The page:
3 3 the file system metadata and storage are on different servers, or that blocks have multiple replicas. 3 Challenges Exploiting the cloud computing features that many enterprises provide, cloudified distribition of many services become extremely powerful and flexible. Therefore building the Hadoop Distributed File System on a cloud it becomes able to deliver scalable storage with high performing data processing. However despite the obvious benefits of cloudifing such a service many challenges that have to be encountered are rising. Taking advantage of the benefits that a software platform which implements cloud computing offers, we present a more portable, flexible and mainly more scalable HDFS distribution. To accomplish our implementation we use the Eucalyptus Systems [3][6] which is an open-source software platform that offers high performing cloud solutions. By using the Eucalyptus Systems we create a cluster of virtual machines that constitute the DataDodes of the file system, where all data block replicas are stored. Such a cluster can scale by creating and removing virtual machines (VMs) if needed based on the stored data load. According to the replication policy followed by the HDFS NameNode, the blocks that a file is consisted of, are replicated among different machines in order to maintain data reliability and availability despite possilbe DataNode failures. To build a virtual computing cluster we use some physical computer where a lot of virtual machines are possible to run on. Due to the fact that each physical machine can host tens of VMs, is rising a serious problem when the file system runs on such a cluster. Based on the NameNode s replication policy the data blocks are replicated among different virtual machines and these VMs may correspond to the same physical machime. As a result if a physical machine fails then all data replicas will be lost. This failure impacts the data reliability and availability. Our goal is to achieve a more efficient distribution of file block replicas across different physical machines, not just among different VMs, avoiding all data replica loss. The basic challenge in order to achive our goal is to gather the information about the mapping of the virtual machines to the physical machines. This information should be exported by the cloud provider and by modifing the HDFS replication policy we manage to store replicas of the same data block among different physical machines. An important decision that should be taken is about the way the mapping information is transferred from the cloud provider to the HDFS namenode. Probably this requirement may rise security and privacy issues from the cloud provider s side about its policy. Such issues can be overtaken by implementing a web server at the cloud provider side that export only the information about which of the virtual machines are running on the same physical machine. In Fig. 1 we present an overview of the HDFS where the namenode by calling the web service learns which VMs to exlude at each file block storage. If a block is stored in a specific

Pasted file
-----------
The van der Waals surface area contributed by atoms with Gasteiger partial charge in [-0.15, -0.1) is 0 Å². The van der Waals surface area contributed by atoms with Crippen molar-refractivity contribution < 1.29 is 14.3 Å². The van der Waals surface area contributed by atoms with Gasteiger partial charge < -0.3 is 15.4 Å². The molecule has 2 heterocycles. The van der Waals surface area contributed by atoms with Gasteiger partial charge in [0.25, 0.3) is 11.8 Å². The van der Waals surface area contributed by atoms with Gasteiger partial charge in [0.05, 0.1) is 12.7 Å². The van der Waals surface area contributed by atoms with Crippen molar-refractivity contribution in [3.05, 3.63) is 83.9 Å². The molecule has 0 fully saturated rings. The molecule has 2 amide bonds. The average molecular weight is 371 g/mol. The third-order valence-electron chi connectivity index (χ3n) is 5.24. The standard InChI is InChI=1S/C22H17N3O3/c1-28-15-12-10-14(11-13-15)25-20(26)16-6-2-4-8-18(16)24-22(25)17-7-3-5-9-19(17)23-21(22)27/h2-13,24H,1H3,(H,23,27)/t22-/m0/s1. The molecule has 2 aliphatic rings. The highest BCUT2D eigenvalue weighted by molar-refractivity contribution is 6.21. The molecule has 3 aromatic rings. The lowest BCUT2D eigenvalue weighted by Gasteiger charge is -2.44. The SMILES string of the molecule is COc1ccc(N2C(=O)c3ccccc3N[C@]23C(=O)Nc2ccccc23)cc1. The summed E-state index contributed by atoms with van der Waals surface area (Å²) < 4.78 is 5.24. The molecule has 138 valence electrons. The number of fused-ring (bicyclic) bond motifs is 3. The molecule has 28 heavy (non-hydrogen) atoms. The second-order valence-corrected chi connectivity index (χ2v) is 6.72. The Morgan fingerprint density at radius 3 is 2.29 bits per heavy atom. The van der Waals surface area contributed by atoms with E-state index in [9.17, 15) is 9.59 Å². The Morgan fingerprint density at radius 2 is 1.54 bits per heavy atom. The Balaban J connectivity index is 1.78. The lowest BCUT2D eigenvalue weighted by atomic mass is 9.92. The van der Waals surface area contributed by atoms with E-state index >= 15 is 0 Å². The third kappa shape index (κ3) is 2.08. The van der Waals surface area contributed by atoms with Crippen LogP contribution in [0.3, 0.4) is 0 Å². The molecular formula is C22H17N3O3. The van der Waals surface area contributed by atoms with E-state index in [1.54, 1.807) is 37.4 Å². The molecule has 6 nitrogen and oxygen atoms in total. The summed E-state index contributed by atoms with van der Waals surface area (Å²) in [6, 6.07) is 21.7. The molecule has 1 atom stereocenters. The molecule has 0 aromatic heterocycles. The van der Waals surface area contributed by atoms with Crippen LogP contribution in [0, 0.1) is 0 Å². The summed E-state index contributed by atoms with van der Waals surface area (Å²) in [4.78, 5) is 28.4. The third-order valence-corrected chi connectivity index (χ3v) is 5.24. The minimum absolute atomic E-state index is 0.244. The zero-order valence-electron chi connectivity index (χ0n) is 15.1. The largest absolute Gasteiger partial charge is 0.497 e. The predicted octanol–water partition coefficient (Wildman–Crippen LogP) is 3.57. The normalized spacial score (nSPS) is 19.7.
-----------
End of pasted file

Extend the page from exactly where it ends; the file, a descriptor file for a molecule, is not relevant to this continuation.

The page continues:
4 4 Fig.1. Overview of the Hadoop Distributed File System on a Cloud virtual machine automatically the namenode exludes the the VMs that belong to the same physical machine with the selected one, from the next replication storage. More information about the web service is going to be discussed in sections 4 and 5. 4 Implementation The HDFS consists of the NameNode and the DataNodes. The first one serves as namespace manager and maintains the namespace and the mapping of file blocks to the datanodes and is responsible for applying the block placement and replication policy. The laters are the nodes where the file blocks are stored based the following policy from the namenode. The replicas of each data block are stored to different DataNode and each DataNode corresponds to a different virtual machine of the cloud. HDFS holds no information about the VMs except of statistics about the data blocks that they host. As a result HDFS does not know if the chosen DataNodes correspond to the same physical machine and consequently all the replicas will be stored to the same physical machine. On the other hand the cloud provider holds all the necessary information about the mapping between virtual and physical machines. In our setup we use Eucalyptus, that hosts the virtual machines which are used by the HDFS. Eucalyptus keeps log files that contain information about every VM. This kind of information include the virtual IP address of a VM and the IP address of the physical machine that hosts the VM as well as the owner of the VM among others. In more details every 20 seconds Eucalyptous updates the file cloudoutput.log that contains information about the VMs that run at that time. In order to gather these information we built a log parser, written in java, that